Antidepressants in the Water Affect Daphnia and Their Babies… and Their Babies’ Babies!
By Victoria Rea
9 April 2021
Selective serotonin reuptake inhibitors - more commonly known as SSRIs - are used to treat depression and anxiety disorders. They have been widely prescribed for decades and have improved the quality of life for millions of people.
But as the saying goes, what goes in must come out, and SSRIs that are either excreted by humans or improperly disposed of are accumulating in our water, putting the health of aquatic organisms at risk. Now, new research from the Department of Integrative Biology has found even very small amounts of these pharmaceuticals can impact aquatic species and their offspring multiple generations later.
Dr. Andreas Heyland is using a tiny species of freshwater zooplankton called Daphnia magna to demonstrate the weight of this issue. Heyland and his research team analyzed the effects of SRRIs on the life history trade-offs in the life cycle of daphnia exposed to two compounds, fluoxetine and sertraline, the major components of the antidepressants Prozac and Zoloft. The team found that just 72 hours of exposure affected not only the physiology of the exposed daphnia, but also their unexposed offspring up to four generations later.
“We were primarily interested to look at it from a transgenerational perspective,” says Heyland. “Even with chronic exposures, you don’t actually account for how it can affect development and how these effects carry forward through generations, which is why we looked at multiple generations.”
The lab found that SSRI exposure altered the normal balance between the size of the organism’s offspring versus how many offspring it produced, and between current reproduction versus future reproduction. By analysing these reproductive trade-offs over generations, Heyland’s group were able to gain insight as to how daphnia respond to SSRI contamination in the water.
For example, SSRI exposure initially causes an increase in reproduction in exposed daphnia, but this comes at a cost to future generations.
“If they reproduce more now, they can reproduce less in the future, and this can have effects on longevity as well as a number of other reproductive traits,” explains Heyland.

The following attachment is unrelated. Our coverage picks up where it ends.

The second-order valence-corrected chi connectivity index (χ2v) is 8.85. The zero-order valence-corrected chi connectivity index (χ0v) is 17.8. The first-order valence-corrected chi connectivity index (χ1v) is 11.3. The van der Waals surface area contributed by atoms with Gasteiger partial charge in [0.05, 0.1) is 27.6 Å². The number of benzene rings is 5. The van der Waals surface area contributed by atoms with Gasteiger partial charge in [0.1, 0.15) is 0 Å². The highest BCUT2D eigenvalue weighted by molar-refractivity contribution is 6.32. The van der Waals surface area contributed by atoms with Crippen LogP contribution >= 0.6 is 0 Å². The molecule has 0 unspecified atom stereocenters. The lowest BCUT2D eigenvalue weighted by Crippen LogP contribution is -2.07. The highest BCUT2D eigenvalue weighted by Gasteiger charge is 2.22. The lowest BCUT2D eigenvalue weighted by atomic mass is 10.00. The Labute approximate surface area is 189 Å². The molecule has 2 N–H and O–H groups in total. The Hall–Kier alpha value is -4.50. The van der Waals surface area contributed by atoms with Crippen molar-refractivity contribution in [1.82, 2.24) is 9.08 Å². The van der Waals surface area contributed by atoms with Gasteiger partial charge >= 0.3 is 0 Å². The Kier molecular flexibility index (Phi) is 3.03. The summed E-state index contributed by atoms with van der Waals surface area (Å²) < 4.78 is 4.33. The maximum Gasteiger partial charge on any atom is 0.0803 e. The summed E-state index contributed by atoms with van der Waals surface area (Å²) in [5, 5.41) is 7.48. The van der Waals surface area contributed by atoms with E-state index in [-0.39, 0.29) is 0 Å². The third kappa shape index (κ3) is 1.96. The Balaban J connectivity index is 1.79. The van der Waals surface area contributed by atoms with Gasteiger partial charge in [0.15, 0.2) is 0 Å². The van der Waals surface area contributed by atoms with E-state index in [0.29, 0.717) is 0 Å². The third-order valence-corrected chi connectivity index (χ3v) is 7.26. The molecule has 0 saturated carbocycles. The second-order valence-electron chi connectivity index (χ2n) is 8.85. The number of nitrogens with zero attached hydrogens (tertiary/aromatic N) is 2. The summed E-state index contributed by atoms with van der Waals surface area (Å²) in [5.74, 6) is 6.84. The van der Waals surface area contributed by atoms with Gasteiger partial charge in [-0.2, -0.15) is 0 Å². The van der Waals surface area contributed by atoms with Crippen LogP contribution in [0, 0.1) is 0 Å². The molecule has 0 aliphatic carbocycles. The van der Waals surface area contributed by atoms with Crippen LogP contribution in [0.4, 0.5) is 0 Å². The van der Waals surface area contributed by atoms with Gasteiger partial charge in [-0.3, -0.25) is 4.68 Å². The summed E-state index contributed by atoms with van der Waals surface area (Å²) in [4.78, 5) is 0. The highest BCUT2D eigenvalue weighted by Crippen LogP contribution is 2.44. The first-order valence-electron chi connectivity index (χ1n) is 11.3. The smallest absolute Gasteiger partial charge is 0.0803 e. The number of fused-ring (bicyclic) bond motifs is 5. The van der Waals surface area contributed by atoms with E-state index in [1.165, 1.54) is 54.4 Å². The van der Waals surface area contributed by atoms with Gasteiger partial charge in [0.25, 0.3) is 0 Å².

A powerful but troubling aspect of this research is that the lab used physiologically relevant concentrations of these compounds in their experiments, meaning that the daphnia were exposed to concentrations that are 10-100 times lower than what is currently present in our water systems.
“We were able to find consequences of an extremely low exposure, including transgenerational effects that were quite significant,” says Heyland.
One unexpected finding of this study was that SSRI exposure caused daphnia to “switch” their mode of reproduction in subsequent generations. Under normal conditions, daphnia reproduce by asexual cloning. But in times of stress or when environmental conditions are harsh, they can produce tough “resting” eggs called ephippia through sexual reproduction. These ephippia can withstand adverse conditions for long periods of time.
“I would call it a bet hedging strategy” says Heyland. “It looks like these SSRIs can contribute to later generations switching to sexual reproduction, which is a really interesting finding.”
Overall, this work demonstrates the multi-generational impacts of aquatic contamination with common pharmaceuticals.
“We were able to shine a novel light on how to analyze transgenerational effects using life history theory. From an interpretation perspective, you need to consider the trade-offs or present versus future consequences,” says Heyland. “Here we were able to demonstrate that this very low exposure to SSRIs have very real consequences that are perpetuated through generations.”
The Heyland lab plans to take this transgenerational model and use it to study the impacts of other environmentally relevant compounds.
With daphnia occupying an integral role in aquatic food chains, understanding how toxins and other environment stressors can cross generational boundaries will be critical to protecting the health of aquatic ecosystems.
This study was funded by the Natural Sciences and Engineering Research Council.
Read the full study in the journal of Comparative Biochemistry and Physiology.
Read about other CBS Research Highlights.